By Flannery Team

Dave Beran hails from upstate New York and became instrumental in advancing Chicago’s cutting-edge dining scene. He worked at MK and Tru before joining chef Grant Achatz, business partner Nick Kokonas and their team at avant-garde Alinea. Beran advanced to the Chef de Cuisine post during his tenure. In 2011, he became Executive Chef at sister restaurant NEXT, an ambitious restaurant that changes their menu, dining experience and culinary focus a few times per year. 2014 was a particularly memorable year for Beran, who won the James Beard Award for Best Chef: Great Lakes and became a Food & Wine Best New Chef.

Dry Aged Beef Tartare at Pasjoli

Dry Aged Beef Tartare

In 2017, Beran relocated to Los Angeles to open Dialogue, an 18-seat tasting menu restaurant tucked away on Santa Monica’s Third Street Promenade. Dialogue earned great acclaim. GQ magazine named Dialogue among Best New Restaurants in America that year. They also earned one Michelin star in 2019. He currently runs an “elevated French bistro” called Pasjoli in Santa Monica that “pays homage to French cuisine utilizing the bounty of produce available in Southern California.” Pasjoli recently introduced their dégustation, a 10-12 course tasting menu that builds on the type of interactive culinary experience that made Dialogue such a destination.

Learn about Beran’s connection to Flannery Beef and get his thoughtful takes on steak.

How did you discover Flannery Beef?


When I was in Chicago, at NEXT, we were going to do a steakhouse menu. In our typical fashion, we did this whole, “Let’s find the best steak in the country for the steakhouse.” Our R&D Assistant basically went on this mission to get beef from everywhere and anywhere he could get his hands on. So we tried everything, from local purveyors like Allen Brothers, who were down the street from us, to Snake River, Omaha Steaks and Flannery Beef. We basically did a March Madness style bracket of beef, all blind tastings, and Flannery won.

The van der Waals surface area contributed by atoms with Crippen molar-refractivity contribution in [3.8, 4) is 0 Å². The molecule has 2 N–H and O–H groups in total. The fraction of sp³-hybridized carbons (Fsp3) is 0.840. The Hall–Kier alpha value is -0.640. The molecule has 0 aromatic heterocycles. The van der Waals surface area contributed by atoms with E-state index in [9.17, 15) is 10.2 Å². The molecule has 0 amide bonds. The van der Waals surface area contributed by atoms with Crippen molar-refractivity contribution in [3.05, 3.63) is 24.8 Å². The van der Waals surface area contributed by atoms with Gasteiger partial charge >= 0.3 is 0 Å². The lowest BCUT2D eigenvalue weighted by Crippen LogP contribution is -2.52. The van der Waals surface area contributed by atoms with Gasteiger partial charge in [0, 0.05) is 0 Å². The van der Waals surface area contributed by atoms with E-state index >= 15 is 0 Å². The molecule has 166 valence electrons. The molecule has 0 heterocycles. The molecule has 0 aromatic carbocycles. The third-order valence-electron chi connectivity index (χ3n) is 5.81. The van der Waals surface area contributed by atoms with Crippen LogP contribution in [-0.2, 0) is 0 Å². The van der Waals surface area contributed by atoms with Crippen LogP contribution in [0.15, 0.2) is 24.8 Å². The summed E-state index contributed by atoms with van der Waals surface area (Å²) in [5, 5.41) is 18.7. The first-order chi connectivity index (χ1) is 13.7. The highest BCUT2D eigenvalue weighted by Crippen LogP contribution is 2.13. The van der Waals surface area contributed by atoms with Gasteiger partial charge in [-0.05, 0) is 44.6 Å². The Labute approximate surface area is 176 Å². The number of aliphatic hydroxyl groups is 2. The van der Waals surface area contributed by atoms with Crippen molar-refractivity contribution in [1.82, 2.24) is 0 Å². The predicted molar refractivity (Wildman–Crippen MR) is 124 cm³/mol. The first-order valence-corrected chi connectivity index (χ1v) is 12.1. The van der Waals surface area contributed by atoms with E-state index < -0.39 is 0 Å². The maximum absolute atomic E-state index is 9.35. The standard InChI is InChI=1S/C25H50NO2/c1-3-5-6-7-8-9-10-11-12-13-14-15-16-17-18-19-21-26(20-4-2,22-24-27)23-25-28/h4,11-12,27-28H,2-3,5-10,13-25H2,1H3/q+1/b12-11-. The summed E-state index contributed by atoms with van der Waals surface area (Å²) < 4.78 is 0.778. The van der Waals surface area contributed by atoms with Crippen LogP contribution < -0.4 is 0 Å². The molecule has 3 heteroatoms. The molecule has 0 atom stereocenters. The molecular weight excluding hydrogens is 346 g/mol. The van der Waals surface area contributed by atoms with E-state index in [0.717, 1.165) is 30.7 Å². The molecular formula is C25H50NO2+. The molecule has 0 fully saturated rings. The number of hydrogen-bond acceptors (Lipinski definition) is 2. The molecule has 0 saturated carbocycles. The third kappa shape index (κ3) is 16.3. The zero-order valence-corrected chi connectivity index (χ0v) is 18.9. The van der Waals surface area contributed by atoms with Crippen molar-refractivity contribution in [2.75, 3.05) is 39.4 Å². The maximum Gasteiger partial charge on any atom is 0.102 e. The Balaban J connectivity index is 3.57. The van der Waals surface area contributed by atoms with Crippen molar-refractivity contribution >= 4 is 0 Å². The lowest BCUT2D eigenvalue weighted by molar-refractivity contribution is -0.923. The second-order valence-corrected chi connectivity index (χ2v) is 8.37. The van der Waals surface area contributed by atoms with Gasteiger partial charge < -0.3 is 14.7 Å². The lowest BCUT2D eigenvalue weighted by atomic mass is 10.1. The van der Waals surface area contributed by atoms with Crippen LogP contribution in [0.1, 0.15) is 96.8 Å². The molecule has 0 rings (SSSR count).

We reached out to them and said, “Hey, we want to use your beef. And we want to do 60-day dry aged, and we’re gonna go through something stupid – like 30 ribeyes a week,” and they were like, “You want to do what?” So we did it and started working with them. One of the first deliveries was in winter in Chicago, and the delivery wasn’t going to make it to us. Bryan got on like a red eye with beef and flew to us to drop it off and flew right back to San Francisco. And I thought, “These guys are amazing.” So pretty much ever since that menu and working with them on that specific project, whenever we’ve served beef, I’ve just always reached out to either Bryan or Katie.

What makes Flannery Beef such a good fit for what you’re doing at Pasjoli?

A few things. First, the product. You can always trust the product that you’re getting from them. I talk directly to Bryan and Katie with whatever I want and ask weird questions, and they always respond, sometimes with weirder answers, which is what you hope for as a chef. They’re very open about what they can and can’t do. So there’s never any false expectations. With Pasjoli, it was really important for me to try to keep our footprint as small as we could as far as sourcing products. Basically, we either want it to be as local as we could get it or through a very strong relationship that we had established. And I think working with Flannery ticked both boxes. They’re not far away. It’s a good relationship. It’s been a decade that I’ve been working with them. And it never felt like they got too big and lost touch with what they were doing and what they were selling. So with us at Pasjoli, this seems to be the natural fit. Even at Dialogue before that, anytime we served beef, it was just always coming from them.